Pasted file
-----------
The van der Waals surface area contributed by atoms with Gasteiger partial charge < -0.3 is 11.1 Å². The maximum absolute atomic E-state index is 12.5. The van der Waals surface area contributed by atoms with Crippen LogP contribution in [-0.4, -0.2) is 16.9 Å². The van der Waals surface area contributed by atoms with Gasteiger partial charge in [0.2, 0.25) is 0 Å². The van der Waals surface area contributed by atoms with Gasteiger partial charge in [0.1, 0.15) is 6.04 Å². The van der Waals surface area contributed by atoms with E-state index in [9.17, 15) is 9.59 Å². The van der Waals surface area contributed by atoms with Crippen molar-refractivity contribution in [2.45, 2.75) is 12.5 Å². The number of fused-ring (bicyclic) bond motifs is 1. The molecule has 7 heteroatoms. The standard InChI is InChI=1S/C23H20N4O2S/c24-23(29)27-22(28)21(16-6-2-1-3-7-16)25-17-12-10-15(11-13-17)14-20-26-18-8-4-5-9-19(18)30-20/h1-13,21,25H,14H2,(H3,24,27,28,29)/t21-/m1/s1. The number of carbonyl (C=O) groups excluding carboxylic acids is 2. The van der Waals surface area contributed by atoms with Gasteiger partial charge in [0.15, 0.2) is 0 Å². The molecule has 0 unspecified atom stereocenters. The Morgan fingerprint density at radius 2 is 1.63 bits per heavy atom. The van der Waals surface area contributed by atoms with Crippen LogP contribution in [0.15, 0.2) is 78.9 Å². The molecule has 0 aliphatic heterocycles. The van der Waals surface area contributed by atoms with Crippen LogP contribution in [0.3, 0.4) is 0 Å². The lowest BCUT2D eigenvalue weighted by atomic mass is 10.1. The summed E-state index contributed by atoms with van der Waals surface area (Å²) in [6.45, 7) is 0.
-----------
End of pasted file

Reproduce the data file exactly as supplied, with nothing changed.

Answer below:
The van der Waals surface area contributed by atoms with Gasteiger partial charge < -0.3 is 11.1 Å². The maximum absolute atomic E-state index is 12.5. The van der Waals surface area contributed by atoms with Crippen LogP contribution in [-0.4, -0.2) is 16.9 Å². The van der Waals surface area contributed by atoms with Gasteiger partial charge in [0.2, 0.25) is 0 Å². The van der Waals surface area contributed by atoms with Gasteiger partial charge in [0.1, 0.15) is 6.04 Å². The van der Waals surface area contributed by atoms with E-state index in [9.17, 15) is 9.59 Å². The van der Waals surface area contributed by atoms with Crippen molar-refractivity contribution in [2.45, 2.75) is 12.5 Å². The number of fused-ring (bicyclic) bond motifs is 1. The molecule has 7 heteroatoms. The standard InChI is InChI=1S/C23H20N4O2S/c24-23(29)27-22(28)21(16-6-2-1-3-7-16)25-17-12-10-15(11-13-17)14-20-26-18-8-4-5-9-19(18)30-20/h1-13,21,25H,14H2,(H3,24,27,28,29)/t21-/m1/s1. The number of carbonyl (C=O) groups excluding carboxylic acids is 2. The van der Waals surface area contributed by atoms with Gasteiger partial charge in [0.15, 0.2) is 0 Å². The molecule has 0 unspecified atom stereocenters. The Morgan fingerprint density at radius 2 is 1.63 bits per heavy atom. The van der Waals surface area contributed by atoms with Crippen LogP contribution in [0.15, 0.2) is 78.9 Å². The molecule has 0 aliphatic heterocycles. The van der Waals surface area contributed by atoms with Crippen LogP contribution in [0.3, 0.4) is 0 Å². The lowest BCUT2D eigenvalue weighted by atomic mass is 10.1. The summed E-state index contributed by atoms with van der Waals surface area (Å²) in [6.45, 7) is 0.